He rose early, as he did every day, to pray and give thanks to the Almighty, before he set about his work…
2 Give ear to my words, Adonai,
consider my inmost thoughts.
3 Listen to my cry for help,
my king and my God, for I pray to You.
4 Adonai, in the morning You will hear my voice;
in the morning I lay my needs before You
and wait expectantly.
Because he had found favor with God, and with the prison warden, Joseph was awarded his own cell, which, though it was still a prison cell, afforded him much needed privacy. Thus, he was able to spend uninterrupted time alone with ‘Elyon in the mornings and every evening, when he retired.
Joseph had quickly established a daily routine, when the warden promoted him, and he made sure that the prison was kept as clean as it was possible to keep a prison in that day and age. Because of this cleanliness, pestilence and plagues within the prison had dropped dramatically. Rodents no longer had free reign over the prison, but were soon killed and burned, which also cut down on disease within the inmate population.
Joseph also made sure that the prisoners were fed decent rations, twice daily, and that they had access to plenty of water. He treated them as he wished to be treated, never taking more for himself than they were allotted. Additionally, Joseph visited each of the prisoners daily, to ensure that no rioting or violence would break out. He separated those prisoners who couldn’t get along with others, from the rest of the inmates, so that bullying and fighting were kept to a minimum.
The warden was both pleased and amazed at all that Joseph had accomplished in such a short time. The prison was cleaner and healthier than it had ever been before, which made his job easier, and also made him look good to his superiors.
One morning, as Joseph made his rounds, visiting his fellow inmates, he saw the two most recent convicts sitting on their sleeping mats against the wall, looking utterly sad and dejected. Both of them were servants of Pharaoh. One had been his cupbearer, the one tasked with serving and tasting drinks, to ensure that Pharaoh was not poisoned. The other man had been Pharaoh’s chief baker, the one in charge of all of the baked goods, both breads and pastries, served to Pharaoh.
Both of these men had somehow angered Pharaoh, and he’d had them cast into prison for their misdeeds. They had been imprisoned for a few days already, and both had seemed resigned to their current status, until this particular morning, when Joseph checked on them. Now, their distress, evident on each of their faces, concerned Joseph, so he gently asked them, “Why are you looking so sad today?”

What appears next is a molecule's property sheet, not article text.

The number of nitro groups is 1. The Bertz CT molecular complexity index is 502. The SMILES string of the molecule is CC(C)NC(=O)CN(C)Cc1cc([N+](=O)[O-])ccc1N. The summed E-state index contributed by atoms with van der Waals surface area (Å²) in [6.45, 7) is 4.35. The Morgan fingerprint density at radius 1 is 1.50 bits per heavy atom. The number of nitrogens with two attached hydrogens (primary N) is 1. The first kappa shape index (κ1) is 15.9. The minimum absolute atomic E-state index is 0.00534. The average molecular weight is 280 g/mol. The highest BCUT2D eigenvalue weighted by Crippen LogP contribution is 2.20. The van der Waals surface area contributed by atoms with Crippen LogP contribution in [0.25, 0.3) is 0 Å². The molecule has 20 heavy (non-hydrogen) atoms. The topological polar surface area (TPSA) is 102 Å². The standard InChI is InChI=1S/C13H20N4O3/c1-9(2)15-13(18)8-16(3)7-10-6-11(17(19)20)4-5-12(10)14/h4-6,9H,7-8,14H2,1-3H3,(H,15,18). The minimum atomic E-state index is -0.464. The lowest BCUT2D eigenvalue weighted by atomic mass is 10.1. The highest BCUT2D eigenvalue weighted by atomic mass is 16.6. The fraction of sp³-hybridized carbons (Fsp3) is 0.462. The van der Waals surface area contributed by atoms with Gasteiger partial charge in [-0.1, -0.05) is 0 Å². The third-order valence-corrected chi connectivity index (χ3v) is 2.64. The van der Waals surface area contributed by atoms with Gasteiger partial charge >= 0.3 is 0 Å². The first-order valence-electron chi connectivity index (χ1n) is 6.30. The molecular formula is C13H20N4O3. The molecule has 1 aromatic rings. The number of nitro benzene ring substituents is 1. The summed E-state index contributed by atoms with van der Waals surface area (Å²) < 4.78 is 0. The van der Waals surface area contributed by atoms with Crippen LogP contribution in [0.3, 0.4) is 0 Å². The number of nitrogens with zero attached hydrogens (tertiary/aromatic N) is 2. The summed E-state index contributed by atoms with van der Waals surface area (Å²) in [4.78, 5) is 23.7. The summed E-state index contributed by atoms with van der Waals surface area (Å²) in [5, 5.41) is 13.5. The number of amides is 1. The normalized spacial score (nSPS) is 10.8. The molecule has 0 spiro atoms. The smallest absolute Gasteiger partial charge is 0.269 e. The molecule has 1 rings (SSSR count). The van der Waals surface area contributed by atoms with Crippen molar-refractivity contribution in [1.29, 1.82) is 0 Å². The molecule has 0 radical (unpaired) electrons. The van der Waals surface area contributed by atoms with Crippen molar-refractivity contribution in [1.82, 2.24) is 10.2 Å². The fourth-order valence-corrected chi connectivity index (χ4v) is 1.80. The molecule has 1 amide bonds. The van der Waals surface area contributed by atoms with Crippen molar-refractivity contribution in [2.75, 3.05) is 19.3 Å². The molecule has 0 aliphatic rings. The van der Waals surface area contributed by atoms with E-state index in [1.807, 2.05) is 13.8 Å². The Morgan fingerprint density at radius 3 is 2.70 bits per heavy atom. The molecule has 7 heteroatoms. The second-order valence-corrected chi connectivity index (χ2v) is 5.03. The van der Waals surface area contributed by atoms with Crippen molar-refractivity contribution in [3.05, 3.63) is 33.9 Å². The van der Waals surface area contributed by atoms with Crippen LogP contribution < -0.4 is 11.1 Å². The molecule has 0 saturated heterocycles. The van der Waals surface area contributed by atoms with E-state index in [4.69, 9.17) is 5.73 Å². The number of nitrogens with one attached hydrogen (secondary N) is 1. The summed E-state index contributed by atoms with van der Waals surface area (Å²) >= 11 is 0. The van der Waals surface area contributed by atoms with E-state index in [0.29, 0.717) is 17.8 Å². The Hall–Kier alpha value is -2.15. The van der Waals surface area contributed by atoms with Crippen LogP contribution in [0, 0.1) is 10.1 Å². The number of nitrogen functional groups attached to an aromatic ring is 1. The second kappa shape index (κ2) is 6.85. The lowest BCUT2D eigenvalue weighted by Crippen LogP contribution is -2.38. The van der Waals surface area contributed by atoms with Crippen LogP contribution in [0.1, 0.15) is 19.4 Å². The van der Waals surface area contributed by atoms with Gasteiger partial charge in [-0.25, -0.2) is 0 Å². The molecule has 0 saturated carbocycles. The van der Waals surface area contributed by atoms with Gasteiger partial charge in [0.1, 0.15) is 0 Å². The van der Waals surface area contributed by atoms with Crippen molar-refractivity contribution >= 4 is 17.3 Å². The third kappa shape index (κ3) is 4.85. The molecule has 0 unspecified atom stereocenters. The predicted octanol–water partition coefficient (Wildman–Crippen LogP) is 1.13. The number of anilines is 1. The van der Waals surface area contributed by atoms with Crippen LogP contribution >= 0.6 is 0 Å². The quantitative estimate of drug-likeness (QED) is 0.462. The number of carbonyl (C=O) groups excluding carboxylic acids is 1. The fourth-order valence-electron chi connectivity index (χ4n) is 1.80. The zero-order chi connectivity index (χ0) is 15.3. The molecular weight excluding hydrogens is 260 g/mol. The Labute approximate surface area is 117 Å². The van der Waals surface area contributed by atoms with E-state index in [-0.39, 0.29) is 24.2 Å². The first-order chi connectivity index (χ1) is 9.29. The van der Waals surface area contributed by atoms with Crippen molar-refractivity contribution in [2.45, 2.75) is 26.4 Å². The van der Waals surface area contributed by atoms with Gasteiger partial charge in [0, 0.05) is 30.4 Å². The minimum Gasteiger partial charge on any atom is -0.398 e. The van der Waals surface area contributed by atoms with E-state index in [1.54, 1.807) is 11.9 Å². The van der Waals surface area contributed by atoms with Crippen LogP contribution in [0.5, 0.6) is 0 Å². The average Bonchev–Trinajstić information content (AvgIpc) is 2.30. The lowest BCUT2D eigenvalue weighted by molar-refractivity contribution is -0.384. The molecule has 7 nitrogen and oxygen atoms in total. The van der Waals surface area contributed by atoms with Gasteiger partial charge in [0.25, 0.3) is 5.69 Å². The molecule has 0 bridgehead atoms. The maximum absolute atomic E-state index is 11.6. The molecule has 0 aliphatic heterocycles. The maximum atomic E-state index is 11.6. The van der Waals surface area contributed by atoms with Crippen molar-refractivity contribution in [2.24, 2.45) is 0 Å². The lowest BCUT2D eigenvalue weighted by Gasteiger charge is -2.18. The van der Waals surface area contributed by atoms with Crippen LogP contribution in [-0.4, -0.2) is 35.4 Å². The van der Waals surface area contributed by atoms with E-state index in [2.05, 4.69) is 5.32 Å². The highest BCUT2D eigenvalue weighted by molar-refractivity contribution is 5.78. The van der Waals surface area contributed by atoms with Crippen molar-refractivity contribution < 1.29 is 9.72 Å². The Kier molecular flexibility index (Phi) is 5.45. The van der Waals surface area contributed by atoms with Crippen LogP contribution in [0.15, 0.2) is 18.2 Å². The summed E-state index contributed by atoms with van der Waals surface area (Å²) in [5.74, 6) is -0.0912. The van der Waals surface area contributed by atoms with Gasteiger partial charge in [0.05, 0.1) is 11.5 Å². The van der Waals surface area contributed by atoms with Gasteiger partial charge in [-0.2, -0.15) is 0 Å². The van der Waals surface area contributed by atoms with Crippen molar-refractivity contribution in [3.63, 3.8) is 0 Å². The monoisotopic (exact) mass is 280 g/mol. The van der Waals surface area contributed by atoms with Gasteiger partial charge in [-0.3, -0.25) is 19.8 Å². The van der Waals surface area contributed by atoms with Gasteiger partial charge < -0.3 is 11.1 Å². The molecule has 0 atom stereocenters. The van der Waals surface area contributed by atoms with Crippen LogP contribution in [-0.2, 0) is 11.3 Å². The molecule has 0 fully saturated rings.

The cupbearer replied, “We both had dreams last night, and we don’t understand them.”
“And here, in this prison, there is no one to interpret our dreams for us,” the chief baker chimed in.
Kneeling down on the floor with them, Joseph gently asked them, “Don’t interpretations belong to God? Tell your dreams to me, please.”
The chief cupbearer then shared his dream with Joseph. “I dreamed there was a vine in front of me, and the vine had three branches, which budded, and suddenly began to blossom. Almost immediately after they bloomed, clusters of ripe grapes appeared on the branches. I had Pharaoh’s cup in my hand, so I took the grapes and pressed them into his cup, and gave the cup to him.”
The Lord gave Joseph, whom, you may recall, had experienced many dreams and interpretations in his own life, the wisdom he needed to interpret the cupbearer’s dream. “This is what your dream means,” he told the cupbearer. “The three branches are three days.” Joseph gently reached across to the man, and lifted his his chin, so that his downcast eyes rose to meet Joseph’s gaze. “Within three days, Pharaoh will lift your head and restore you to your position as his cupbearer, and you will be giving Pharaoh his cup, as you did before, but please don’t forget me, when everything is restored to you. Please show me this kindness, by mentioning me to Pharaoh, so that he will release me, too, from this prison. For the fact is that I was kidnapped from the land of the Hebrews, though I did nothing to deserve such a fate, and even now, I am unjustly imprisoned, though I have done no wrong.”